Santo’s second-game heroics overshadowed a superlative pitching performance by rookie right-hander Decker. Decker’s record improved to 2-4 with his first career complete game, a six-hit masterpiece in which he struck out three and walked four.8 He allowed only two singles in the last five innings and singled himself in the bottom of the fourth. The Expos scored in the top of the second inning, with the help of Decker’s wild pitch, and in the fourth on Bob Bailey’s homer.
In late June 1970, the Cubs had lost 12 straight games, one short of the team record, set in 1944. (On the other hand, the Cubs had an 11-game winning streak in April, their longest winning streak since 1945.)
On July 1, pitcher Ferguson Jenkins stopped the Cubs’ losing streak with a four-hit, 11-strikeout shutout of the St. Louis Cardinals, but the Cubs lost three of the next four games against the Pirates, setting up the showdown with the Expos. The doubleheader sweep on July 6 gave them a record of 39-40, good for third place in the National League’s Eastern Division, 4½ games behind the first-place New York Mets.
In 1970 the Cubs finished second in the NL Eastern Division at 84-78. They were only 1½ games out of first place as late as September 19. They were not eliminated until September 27, with four games left in the season. A 6-4 loss at the hands of the Expos on September 20 was perhaps the most crucial and memorable loss of the season, declared sportswriter Jerome Holtzman.9
Ahead 4-2 with one out in the bottom of the eighth inning, Cubs reliever Phil Regan induced the Expos’ Rusty Staub to hit a potential inning-ending grounder. But the ball bounced off first baseman Hickman’s glove for a hit. The Expos rallied and ended up winning 6-4. If the Cubs had held on to the lead, they would have gained a half-game on the Pirates, who split a doubleheader with the Mets.10 The Cubs clinched second place in the Eastern Division on the last day of the season with a 4-1 victory over the Mets.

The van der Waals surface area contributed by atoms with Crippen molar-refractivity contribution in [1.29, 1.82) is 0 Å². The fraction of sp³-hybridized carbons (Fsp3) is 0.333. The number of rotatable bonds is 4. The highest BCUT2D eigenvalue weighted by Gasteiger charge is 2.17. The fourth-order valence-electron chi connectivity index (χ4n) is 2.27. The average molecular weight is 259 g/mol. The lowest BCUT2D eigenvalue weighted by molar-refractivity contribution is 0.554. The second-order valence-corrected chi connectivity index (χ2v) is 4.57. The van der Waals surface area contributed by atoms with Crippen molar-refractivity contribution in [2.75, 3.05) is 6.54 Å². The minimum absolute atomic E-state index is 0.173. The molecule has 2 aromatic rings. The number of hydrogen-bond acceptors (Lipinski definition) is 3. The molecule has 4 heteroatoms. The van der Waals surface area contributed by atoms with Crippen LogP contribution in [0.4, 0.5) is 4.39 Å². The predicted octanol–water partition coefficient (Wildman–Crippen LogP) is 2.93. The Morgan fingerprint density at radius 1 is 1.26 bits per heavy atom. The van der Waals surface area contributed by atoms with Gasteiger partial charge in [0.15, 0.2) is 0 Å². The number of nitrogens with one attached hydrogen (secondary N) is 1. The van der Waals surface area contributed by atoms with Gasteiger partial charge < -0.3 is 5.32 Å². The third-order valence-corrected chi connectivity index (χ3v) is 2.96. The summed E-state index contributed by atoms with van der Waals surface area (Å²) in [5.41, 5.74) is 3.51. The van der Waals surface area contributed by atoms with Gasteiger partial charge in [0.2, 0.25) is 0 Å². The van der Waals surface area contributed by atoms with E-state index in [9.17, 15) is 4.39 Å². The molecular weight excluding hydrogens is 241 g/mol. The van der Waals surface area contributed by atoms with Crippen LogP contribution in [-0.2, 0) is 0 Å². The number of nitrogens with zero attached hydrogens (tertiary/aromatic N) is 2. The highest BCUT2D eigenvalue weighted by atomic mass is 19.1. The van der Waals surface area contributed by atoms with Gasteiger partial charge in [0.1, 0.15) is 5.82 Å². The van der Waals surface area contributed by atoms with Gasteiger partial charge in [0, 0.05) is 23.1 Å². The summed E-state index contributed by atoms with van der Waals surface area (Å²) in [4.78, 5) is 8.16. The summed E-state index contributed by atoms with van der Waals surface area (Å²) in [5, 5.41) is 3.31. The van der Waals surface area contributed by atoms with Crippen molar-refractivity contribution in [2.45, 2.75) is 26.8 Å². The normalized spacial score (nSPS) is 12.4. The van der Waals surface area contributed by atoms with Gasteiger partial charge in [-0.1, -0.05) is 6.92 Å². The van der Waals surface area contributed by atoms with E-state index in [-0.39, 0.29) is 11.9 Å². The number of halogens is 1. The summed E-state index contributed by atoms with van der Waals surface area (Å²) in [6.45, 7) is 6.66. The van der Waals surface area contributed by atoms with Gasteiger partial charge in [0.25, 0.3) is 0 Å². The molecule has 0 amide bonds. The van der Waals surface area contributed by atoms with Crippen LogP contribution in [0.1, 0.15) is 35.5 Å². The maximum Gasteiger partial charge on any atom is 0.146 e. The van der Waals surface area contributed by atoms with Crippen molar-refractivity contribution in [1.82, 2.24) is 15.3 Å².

The Expos finished last in the division with a 73-89 record under manager Gene Mauch. They lost 11 straight from May 23 to June 4 and had the worst team batting average and ERA in the National League. However, Morton was named The Sporting News’ Rookie Pitcher of the Year with an 18-11 record and a 3.60 ERA. Staub was the club’s biggest offensive threat with 30 homers and 94 RBIs.
Santo hit .267 and collected 26 home runs, 30 doubles, and 4 triples in 1970. He led the Cubs in game-winning RBIs (17), strikeouts (108), and sacrifice flies (6). For the first time in four years, he didn’t play in at least 160 games. He retired after the 1974 season with the Chicago White Sox and as of 2021 still ranked second among the Cubs’ all-time leaders in walks (1,071), strikeouts (1,271), and sacrifice flies (91). He is fourth in home runs (337) and fifth in games (2,216), at-bats (7,768), and RBIs (1,290). The Seattle, Washington, native was a radio announcer for the Cubs from 1990 to 2010, mostly with broadcaster Pat Hughes. He died on December 2, 2010, after battling bladder cancer. He was elected to the National Baseball Hall of Fame in 2012, receiving 93 percent of the vote from the Golden Era Committee.
Besides the sources listed in the Notes, the author used Baseball-Reference.com, Retrosheet.org, Baseball-Almanac.com, Paperofrecord.com, Newspapers.com, Cubsinsider.com, and the 1971 Chicago Cubs Official Roster Book.
1 Ron Santo with Randy Minkoff, Ron Santo: For Love of Ivy (Chicago: Bonus Books, Inc., 1993), 108.
2 Edgar Munzel, “Santo Rediscovers ‘Pizza Power,’” The Sporting News, July 25, 1970: 22.
4 Richard Dozer, “Glenn, Don All-Stars,” Chicago Tribune, July 7, 1970: 49.
5 Dozer, “Glenn, Don All-Stars.”
6 Dozer, “Glenn, Don All-Stars.”
7 Dozer, “Glenn, Don All-Stars.”
8 Richard Dozer, “Cubs Sweep, 3-2, 14-2; Santo Hits 3,” Chicago Tribune, July 7, 1970: 49.
9 Jerome Holtzman, “Cubs Repeat Bridesmaid Role,” The Sporting News 1971 Baseball Guide (St. Louis: The Sporting News, 1971).